Campus Land Task Force Assembles Needed Data

THE TASK FORCE on the West End Campus Process project held its first meeting at the Falls Church School Board yesterday morning.  (Photo: News-Press)
THE TASK FORCE on the West End Campus Process project held its first meeting at the Falls Church School Board yesterday morning. (Photo: News-Press)

Shoe-horned into a small conference room at the Falls Church School Board offices Wednesday morning, the West End Campus Process Steering Committee convened for its first meeting of a very aggressive schedule. Jammed into the room were City Manager Wyatt Shields, Schools Superintendent Dr. Toni Jones, three members of the City’s Planning Division, Link Strategic Partners’ Tim Wisniewski, the convener of the meeting, three members of the City Council – Marybeth Connelly, Letty Hardi and Karen Oliver – two members of the School Board – Erin Gill and John Lawrence – and a couple people hooked up by phone including School Board chair Justin Castillo.

The idea of the task force came out of last week’s joint Falls Church City Council and School Board meeting, all 14 members plus staff, when the group suffered through a second unwieldy and unproductive meeting. Given the pressure to design plans for the 39 acre site recently annexed into the City in time for a public referendum next fall, the decision was made to put the nitty-gritty work to a smaller group of two appointees each from each body with an alternate as well.

The smaller group will meeting every week, or more often if needed, to advance the complicated process of figuring out what kind of renovation or replacement of George Mason High School should go onto the site, including an expansion of the adjacent Mary Ellen Henderson Middle School.

The “moving parts” of the planning involve how much money to task Falls Church taxpayers in a November 2017 referendum to spend on these projects, and how much commercial development to encourage on 10 acres of the land adjacent the West Falls Church Metro that can allow for that use.

Most of the last year, the City and Schools, co-owners of the land, worked with two developers who responded to a request for proposal a year ago. But working with two competing groups proved too unwieldy, among other things requiring an abundance of secret meetings required to prevent proprietary information from getting out into the public domain.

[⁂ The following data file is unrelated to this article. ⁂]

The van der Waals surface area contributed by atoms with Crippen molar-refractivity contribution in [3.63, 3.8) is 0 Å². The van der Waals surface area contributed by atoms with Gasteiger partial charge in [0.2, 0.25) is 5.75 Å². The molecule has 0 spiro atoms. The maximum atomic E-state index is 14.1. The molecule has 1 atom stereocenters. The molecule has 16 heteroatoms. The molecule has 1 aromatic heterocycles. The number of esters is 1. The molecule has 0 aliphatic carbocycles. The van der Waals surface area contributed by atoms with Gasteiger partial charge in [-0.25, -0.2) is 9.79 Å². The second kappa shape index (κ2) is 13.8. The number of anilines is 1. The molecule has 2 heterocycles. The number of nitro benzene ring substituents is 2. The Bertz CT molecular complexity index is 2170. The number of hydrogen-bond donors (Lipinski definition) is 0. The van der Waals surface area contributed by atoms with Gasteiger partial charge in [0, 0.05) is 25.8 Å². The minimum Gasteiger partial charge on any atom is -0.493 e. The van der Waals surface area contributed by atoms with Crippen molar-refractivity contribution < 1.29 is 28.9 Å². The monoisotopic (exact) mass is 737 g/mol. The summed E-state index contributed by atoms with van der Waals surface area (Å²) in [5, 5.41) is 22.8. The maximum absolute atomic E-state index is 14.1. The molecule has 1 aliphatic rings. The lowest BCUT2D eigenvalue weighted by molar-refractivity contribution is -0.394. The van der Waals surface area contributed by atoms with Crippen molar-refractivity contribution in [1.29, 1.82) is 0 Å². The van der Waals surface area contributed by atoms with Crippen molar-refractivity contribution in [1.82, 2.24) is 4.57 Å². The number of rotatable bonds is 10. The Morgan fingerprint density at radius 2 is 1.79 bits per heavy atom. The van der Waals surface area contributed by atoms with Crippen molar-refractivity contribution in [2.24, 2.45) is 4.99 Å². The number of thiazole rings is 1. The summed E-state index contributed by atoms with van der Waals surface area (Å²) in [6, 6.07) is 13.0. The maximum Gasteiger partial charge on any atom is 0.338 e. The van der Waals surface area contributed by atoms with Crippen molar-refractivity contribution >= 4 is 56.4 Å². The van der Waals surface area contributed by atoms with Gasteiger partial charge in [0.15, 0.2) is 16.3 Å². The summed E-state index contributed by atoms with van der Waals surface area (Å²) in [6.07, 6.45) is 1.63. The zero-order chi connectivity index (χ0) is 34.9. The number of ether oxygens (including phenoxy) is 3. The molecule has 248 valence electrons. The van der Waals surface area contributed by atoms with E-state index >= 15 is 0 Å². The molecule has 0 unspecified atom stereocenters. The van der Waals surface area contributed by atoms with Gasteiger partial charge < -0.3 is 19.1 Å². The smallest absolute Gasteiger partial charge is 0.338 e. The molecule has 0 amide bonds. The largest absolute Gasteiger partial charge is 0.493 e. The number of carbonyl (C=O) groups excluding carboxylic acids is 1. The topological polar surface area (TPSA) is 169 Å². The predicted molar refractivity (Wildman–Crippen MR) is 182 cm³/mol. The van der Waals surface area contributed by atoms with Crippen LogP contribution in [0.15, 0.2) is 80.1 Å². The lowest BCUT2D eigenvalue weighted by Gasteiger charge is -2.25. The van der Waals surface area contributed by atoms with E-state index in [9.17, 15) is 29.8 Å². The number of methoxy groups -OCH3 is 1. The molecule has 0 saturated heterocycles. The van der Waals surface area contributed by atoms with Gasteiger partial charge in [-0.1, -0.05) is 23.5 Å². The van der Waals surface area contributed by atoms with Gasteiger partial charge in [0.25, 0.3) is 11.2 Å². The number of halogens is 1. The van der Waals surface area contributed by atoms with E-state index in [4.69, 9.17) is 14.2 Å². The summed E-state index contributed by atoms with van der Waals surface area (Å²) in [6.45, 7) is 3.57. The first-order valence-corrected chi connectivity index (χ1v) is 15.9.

Last spring, the two groups voted to tank that process and go it alone with the help of a consultant, and in the early stages Link Strategic Partners aimed at facilitating the hoped-for resolution of strong differences among the two groups. Some want to limit the expenditure for the high school to a $40 million patchwork fix, and others want to spend $110 million on a new school with the most advanced classrooms and other facilities (such as a swimming pool or performing arts center).

Variables discussed yesterday morning included the projected size of the school, depending on enrollment projections in the next 20 years, and just touched lightly on the issue of how much economic development should be encouraged.

Falls Church Planning Director Jim Snyder said that allowing a 3.5 FAR (floor to area ratio) has been considered an upper limit for mixed use and other developments in Falls Church, but is absolutely not a hard limit.

Council member Hardi chimed in about the relationship between the development and the school construction, saying, “Hey Falls Church, you don’t want to pay for this (school)? Then will you accept the kind of development needed to pay for it?”

Snyder said this approach was used with the public in Arlington and Pentagon City. “It was difficult but it got good results,” he said.

The task force group will meet again at the School Board offices next Thursday morning, Nov. 17, to prepare for the next meeting with the entire Council and School Board on Nov. 21.

The School Board’s Lawrence commented about the meeting, “It was a good start today chipping away at the information needed to move ahead on the vital and very needed school projects. We have an aggressive schedule with a committed group from the schools and the city and I’m confident that we can build on the work already done, analyze new data, and move ahead quickly toward a high school that the community wants, the students deserve and the City can afford.”